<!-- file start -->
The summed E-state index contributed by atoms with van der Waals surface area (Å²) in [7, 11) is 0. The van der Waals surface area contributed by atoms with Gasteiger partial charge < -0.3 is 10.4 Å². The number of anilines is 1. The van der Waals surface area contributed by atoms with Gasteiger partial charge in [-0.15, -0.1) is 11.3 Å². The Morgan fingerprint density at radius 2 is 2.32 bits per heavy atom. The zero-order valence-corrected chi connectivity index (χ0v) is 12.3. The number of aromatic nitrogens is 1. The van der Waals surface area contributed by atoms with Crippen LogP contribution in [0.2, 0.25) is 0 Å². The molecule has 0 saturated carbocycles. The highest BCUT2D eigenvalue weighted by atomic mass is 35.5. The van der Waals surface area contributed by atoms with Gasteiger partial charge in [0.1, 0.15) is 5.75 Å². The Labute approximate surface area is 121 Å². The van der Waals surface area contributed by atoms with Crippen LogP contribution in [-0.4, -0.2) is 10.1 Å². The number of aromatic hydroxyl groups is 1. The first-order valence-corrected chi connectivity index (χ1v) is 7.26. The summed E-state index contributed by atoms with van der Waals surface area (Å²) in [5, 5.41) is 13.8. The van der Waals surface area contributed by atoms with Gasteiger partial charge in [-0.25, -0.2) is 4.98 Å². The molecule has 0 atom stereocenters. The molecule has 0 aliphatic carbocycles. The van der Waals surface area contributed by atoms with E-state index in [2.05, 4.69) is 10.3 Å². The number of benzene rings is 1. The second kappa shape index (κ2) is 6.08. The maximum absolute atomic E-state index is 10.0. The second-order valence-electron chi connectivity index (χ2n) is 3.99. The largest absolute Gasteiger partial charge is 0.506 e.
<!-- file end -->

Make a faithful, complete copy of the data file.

The summed E-state index contributed by atoms with van der Waals surface area (Å²) in [7, 11) is 0. The van der Waals surface area contributed by atoms with Gasteiger partial charge < -0.3 is 10.4 Å². The number of anilines is 1. The van der Waals surface area contributed by atoms with Gasteiger partial charge in [-0.15, -0.1) is 11.3 Å². The Morgan fingerprint density at radius 2 is 2.32 bits per heavy atom. The zero-order valence-corrected chi connectivity index (χ0v) is 12.3. The number of aromatic nitrogens is 1. The van der Waals surface area contributed by atoms with Crippen LogP contribution in [0.2, 0.25) is 0 Å². The molecule has 0 saturated carbocycles. The highest BCUT2D eigenvalue weighted by atomic mass is 35.5. The van der Waals surface area contributed by atoms with Gasteiger partial charge in [0.1, 0.15) is 5.75 Å². The Labute approximate surface area is 121 Å². The van der Waals surface area contributed by atoms with Crippen LogP contribution in [-0.4, -0.2) is 10.1 Å². The number of aromatic hydroxyl groups is 1. The first-order valence-corrected chi connectivity index (χ1v) is 7.26. The summed E-state index contributed by atoms with van der Waals surface area (Å²) in [5, 5.41) is 13.8. The van der Waals surface area contributed by atoms with Gasteiger partial charge in [-0.25, -0.2) is 4.98 Å². The molecule has 0 atom stereocenters. The molecule has 0 aliphatic carbocycles. The van der Waals surface area contributed by atoms with E-state index in [2.05, 4.69) is 10.3 Å². The number of benzene rings is 1. The second kappa shape index (κ2) is 6.08. The maximum absolute atomic E-state index is 10.0. The second-order valence-electron chi connectivity index (χ2n) is 3.99. The largest absolute Gasteiger partial charge is 0.506 e.